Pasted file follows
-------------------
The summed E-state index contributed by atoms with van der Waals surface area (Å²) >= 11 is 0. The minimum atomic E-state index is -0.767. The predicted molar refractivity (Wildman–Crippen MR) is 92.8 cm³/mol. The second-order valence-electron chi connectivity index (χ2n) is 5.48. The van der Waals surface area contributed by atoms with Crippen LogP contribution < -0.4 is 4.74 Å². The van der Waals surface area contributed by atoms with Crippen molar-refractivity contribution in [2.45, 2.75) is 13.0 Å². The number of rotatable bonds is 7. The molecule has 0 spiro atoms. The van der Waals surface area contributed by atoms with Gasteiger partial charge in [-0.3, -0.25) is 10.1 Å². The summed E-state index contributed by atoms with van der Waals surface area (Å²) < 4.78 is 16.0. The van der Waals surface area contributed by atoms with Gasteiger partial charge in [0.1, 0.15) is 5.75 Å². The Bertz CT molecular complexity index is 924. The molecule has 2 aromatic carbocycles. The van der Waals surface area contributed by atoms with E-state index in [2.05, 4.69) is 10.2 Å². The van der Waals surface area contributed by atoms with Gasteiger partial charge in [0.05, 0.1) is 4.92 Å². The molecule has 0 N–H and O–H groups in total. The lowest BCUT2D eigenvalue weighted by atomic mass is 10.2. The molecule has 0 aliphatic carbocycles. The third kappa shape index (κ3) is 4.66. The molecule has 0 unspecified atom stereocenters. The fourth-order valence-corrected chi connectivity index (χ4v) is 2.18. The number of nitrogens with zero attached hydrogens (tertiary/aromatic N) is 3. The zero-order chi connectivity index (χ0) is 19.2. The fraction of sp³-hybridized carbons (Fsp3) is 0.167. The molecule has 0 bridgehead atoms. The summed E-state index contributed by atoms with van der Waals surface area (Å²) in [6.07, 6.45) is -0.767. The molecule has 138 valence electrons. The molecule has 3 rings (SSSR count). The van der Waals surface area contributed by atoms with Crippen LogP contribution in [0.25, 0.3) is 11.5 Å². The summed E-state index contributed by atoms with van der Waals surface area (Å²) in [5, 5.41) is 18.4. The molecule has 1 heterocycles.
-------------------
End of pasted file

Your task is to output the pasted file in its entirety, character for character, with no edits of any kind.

The summed E-state index contributed by atoms with van der Waals surface area (Å²) >= 11 is 0. The minimum atomic E-state index is -0.767. The predicted molar refractivity (Wildman–Crippen MR) is 92.8 cm³/mol. The second-order valence-electron chi connectivity index (χ2n) is 5.48. The van der Waals surface area contributed by atoms with Crippen LogP contribution < -0.4 is 4.74 Å². The van der Waals surface area contributed by atoms with Crippen molar-refractivity contribution in [2.45, 2.75) is 13.0 Å². The number of rotatable bonds is 7. The molecule has 0 spiro atoms. The van der Waals surface area contributed by atoms with Gasteiger partial charge in [-0.3, -0.25) is 10.1 Å². The summed E-state index contributed by atoms with van der Waals surface area (Å²) < 4.78 is 16.0. The van der Waals surface area contributed by atoms with Gasteiger partial charge in [0.1, 0.15) is 5.75 Å². The Bertz CT molecular complexity index is 924. The molecule has 2 aromatic carbocycles. The van der Waals surface area contributed by atoms with E-state index in [2.05, 4.69) is 10.2 Å². The van der Waals surface area contributed by atoms with Gasteiger partial charge in [0.05, 0.1) is 4.92 Å². The molecule has 0 N–H and O–H groups in total. The lowest BCUT2D eigenvalue weighted by atomic mass is 10.2. The molecule has 0 aliphatic carbocycles. The third kappa shape index (κ3) is 4.66. The molecule has 0 unspecified atom stereocenters. The fourth-order valence-corrected chi connectivity index (χ4v) is 2.18. The number of nitrogens with zero attached hydrogens (tertiary/aromatic N) is 3. The zero-order chi connectivity index (χ0) is 19.2. The fraction of sp³-hybridized carbons (Fsp3) is 0.167. The molecule has 0 bridgehead atoms. The summed E-state index contributed by atoms with van der Waals surface area (Å²) in [6.07, 6.45) is -0.767. The molecule has 138 valence electrons. The molecule has 3 rings (SSSR count). The van der Waals surface area contributed by atoms with Crippen LogP contribution in [0.25, 0.3) is 11.5 Å². The summed E-state index contributed by atoms with van der Waals surface area (Å²) in [5, 5.41) is 18.4. The molecule has 1 heterocycles.